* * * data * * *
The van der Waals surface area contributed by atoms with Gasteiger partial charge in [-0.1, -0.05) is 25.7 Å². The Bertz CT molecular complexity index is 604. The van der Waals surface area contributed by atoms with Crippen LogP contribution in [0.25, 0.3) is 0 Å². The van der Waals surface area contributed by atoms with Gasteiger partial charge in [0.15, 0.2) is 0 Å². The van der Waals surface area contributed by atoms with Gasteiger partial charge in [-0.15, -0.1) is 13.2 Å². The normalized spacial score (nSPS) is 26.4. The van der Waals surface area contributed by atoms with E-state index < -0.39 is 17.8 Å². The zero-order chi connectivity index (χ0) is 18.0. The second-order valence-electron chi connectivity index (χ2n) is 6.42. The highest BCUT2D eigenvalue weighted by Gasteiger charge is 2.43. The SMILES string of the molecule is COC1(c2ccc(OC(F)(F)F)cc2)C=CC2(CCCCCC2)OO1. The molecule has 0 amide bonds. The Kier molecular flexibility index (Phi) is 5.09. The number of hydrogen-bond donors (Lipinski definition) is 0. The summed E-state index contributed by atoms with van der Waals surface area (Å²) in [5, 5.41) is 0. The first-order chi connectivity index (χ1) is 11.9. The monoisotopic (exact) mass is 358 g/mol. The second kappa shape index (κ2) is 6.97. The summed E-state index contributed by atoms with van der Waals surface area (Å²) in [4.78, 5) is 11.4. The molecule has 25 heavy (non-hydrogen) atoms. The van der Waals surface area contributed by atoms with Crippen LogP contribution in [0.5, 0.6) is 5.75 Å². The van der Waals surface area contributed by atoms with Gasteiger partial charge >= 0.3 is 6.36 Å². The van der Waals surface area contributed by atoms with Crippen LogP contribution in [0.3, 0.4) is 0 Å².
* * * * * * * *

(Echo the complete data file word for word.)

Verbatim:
The van der Waals surface area contributed by atoms with Gasteiger partial charge in [-0.1, -0.05) is 25.7 Å². The Bertz CT molecular complexity index is 604. The van der Waals surface area contributed by atoms with Crippen LogP contribution in [0.25, 0.3) is 0 Å². The van der Waals surface area contributed by atoms with Gasteiger partial charge in [0.15, 0.2) is 0 Å². The van der Waals surface area contributed by atoms with Gasteiger partial charge in [-0.15, -0.1) is 13.2 Å². The normalized spacial score (nSPS) is 26.4. The van der Waals surface area contributed by atoms with E-state index < -0.39 is 17.8 Å². The zero-order chi connectivity index (χ0) is 18.0. The second-order valence-electron chi connectivity index (χ2n) is 6.42. The highest BCUT2D eigenvalue weighted by Gasteiger charge is 2.43. The SMILES string of the molecule is COC1(c2ccc(OC(F)(F)F)cc2)C=CC2(CCCCCC2)OO1. The molecule has 0 amide bonds. The Kier molecular flexibility index (Phi) is 5.09. The number of hydrogen-bond donors (Lipinski definition) is 0. The summed E-state index contributed by atoms with van der Waals surface area (Å²) in [5, 5.41) is 0. The first-order chi connectivity index (χ1) is 11.9. The monoisotopic (exact) mass is 358 g/mol. The second kappa shape index (κ2) is 6.97. The summed E-state index contributed by atoms with van der Waals surface area (Å²) in [4.78, 5) is 11.4. The molecule has 25 heavy (non-hydrogen) atoms. The van der Waals surface area contributed by atoms with Crippen LogP contribution in [0.5, 0.6) is 5.75 Å². The van der Waals surface area contributed by atoms with Gasteiger partial charge >= 0.3 is 6.36 Å². The van der Waals surface area contributed by atoms with Crippen LogP contribution in [0.3, 0.4) is 0 Å².